This week we’re thrilled to report that we saw and loved the new Ghostbusters movie from Paul Feig and Melissa McCarthy. Spoilers for the movie are discussed in the podcast, so please go out and see it before listening if you want an unspoiled experience. In this episode, we talk about the new Ghostbusters movie, and the collaborations that Paul Feig, Melissa McCarthy, and writer Katie Dippold have worked on in the past. Do yourself a favour and check out The Heat and especially Spy if you haven’t done so already. Jeff gives us a Harry Potter-style sorting of Melissa McCarthy’s characters in these films, because he’s great.
We touch briefly on Ghostbusters as a reboot, and why/if that matters at all here. I’m particularly thrilled that an all-female ghostbusting team took on a franchise that I only ever knew as a “boy movie” that I was uninterested in. We then talk about the four women in the cast, Melissa McCarthy, Kristen Wiig, Kate McKinnon, and Leslie Jones, as well as the comedic performance turned in by Thor.
If it seems like we’re always talking about the importance of representation in Hollywood, it’s because we are, and because it matters dearly to us. One amazing example of this is the “Scully Effect” where the performance by Gillian Anderson as a straight-laced scientist and FBI agent Dana Scully in The X-Files has had a measurable impact on the number of women going into the so-called STEM fields (Science, Technology, Engineering, and Mathematics). That’s cool enough on its own, but to find out that a young Kate McKinnon idolized Gillian Anderson, and that young girls might also idolize her in return and create a “Holtzman Effect,” that’s just icing on this particular cake.
— Gillian Anderson (@GillianA) July 18, 2016
In our second segment, we take a quick look at the recently announced Emmy nominations for 2016. Here’s the FULL list, including the unglamorous but still very interesting technical categories. We talk about the most nominated series, Game of Thrones, which happened to be what we talked extensively about on the last episode of The Pop Cult Podcast. It’s worth noting that in that last episode, we were kind of down on HBO’s current line up of programming, but this list of nominations shows that they have other series getting critical acclaim that we were unaware of (like the comedy Getting On). In fact, HBO lead the way with the most nominations by a network, with FX (American Crime Story: The People vs. OJ Simpson) and Neflix (House of Cards, Orange is the New Black, Master of None) a ways behind HBO.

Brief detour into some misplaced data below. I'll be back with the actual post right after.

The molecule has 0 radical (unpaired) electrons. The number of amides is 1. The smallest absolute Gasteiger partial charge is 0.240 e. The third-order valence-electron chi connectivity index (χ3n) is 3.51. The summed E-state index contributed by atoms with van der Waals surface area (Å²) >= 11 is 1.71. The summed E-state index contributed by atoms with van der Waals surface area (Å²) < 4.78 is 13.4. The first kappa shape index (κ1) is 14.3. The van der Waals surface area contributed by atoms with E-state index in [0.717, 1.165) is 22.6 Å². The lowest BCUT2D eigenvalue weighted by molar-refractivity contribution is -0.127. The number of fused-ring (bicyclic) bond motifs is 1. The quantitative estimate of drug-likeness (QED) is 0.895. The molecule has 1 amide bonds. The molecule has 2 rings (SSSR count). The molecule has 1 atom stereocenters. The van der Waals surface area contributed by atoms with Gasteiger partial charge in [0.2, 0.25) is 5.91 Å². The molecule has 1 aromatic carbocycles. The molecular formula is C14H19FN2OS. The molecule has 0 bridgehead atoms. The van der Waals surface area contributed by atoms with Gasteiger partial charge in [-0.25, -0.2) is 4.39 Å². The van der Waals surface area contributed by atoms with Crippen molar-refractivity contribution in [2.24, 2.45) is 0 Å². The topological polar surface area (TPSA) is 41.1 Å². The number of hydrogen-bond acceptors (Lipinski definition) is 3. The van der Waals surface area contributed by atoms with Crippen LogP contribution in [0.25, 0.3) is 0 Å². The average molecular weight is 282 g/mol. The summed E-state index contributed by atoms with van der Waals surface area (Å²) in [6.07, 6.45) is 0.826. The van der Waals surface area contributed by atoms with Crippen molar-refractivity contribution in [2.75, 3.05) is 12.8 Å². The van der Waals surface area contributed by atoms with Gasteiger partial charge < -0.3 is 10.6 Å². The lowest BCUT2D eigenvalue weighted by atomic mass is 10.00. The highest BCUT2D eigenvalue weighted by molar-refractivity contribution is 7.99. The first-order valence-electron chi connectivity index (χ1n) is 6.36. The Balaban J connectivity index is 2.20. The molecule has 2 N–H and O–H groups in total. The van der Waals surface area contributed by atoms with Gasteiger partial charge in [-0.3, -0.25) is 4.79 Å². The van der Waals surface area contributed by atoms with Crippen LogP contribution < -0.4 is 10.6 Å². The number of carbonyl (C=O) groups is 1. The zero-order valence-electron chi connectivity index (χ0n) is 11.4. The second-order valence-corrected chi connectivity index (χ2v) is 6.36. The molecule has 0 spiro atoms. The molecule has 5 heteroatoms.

We talk a little about the concept of an awards “snub” and whether or not that is a useful marker in the time of Peak TV. We failed to mention that while Full Frontal with Samantha Bee was snubbed out of the Outstanding Variety Series category, the writing team did snag a nomination, which was great. After that, we highlight good surprises and less exciting non-surprises, and generally praise the fresh group of nominees and performances.
Here’s the Tatiana Maslany tweet I mentioned from the savvy Orphan Black social media team.
— Orphan Black (@OrphanBlack) July 14, 2016
We close out our Emmy nominations chat with a not unexpected deep dive by me into the banner year Laurie Metcalf is having. You’ll just have to give it a listen and judge for yourself if I’ve officially lost it.
Kool Aid Picks
This week, I caught the 2015 HBO documentary Everything is Copy, about the life and death of Nora Ephron. The film was made by her son, Jacob Bernstein and blew me away with its narrative structure that interweaves the stories of her life and her career as a writer and then later a screenwriter, producer, and director. The documentary was utterly fascinating and gave me an even greater respect for a woman I already adored.
Jeff is drinking in Glen Weldon‘s Caped Crusade: Batman and the Rise of Nerd Culture, and roundly praises Weldon’s writing. Jeff is particularly enjoying his philosophy that all versions of Batman are valid, and that each Batman is best understood as a reflection of its time. Weldon’s unique voice comes through the book, and Jeff thinks many of us would enjoy.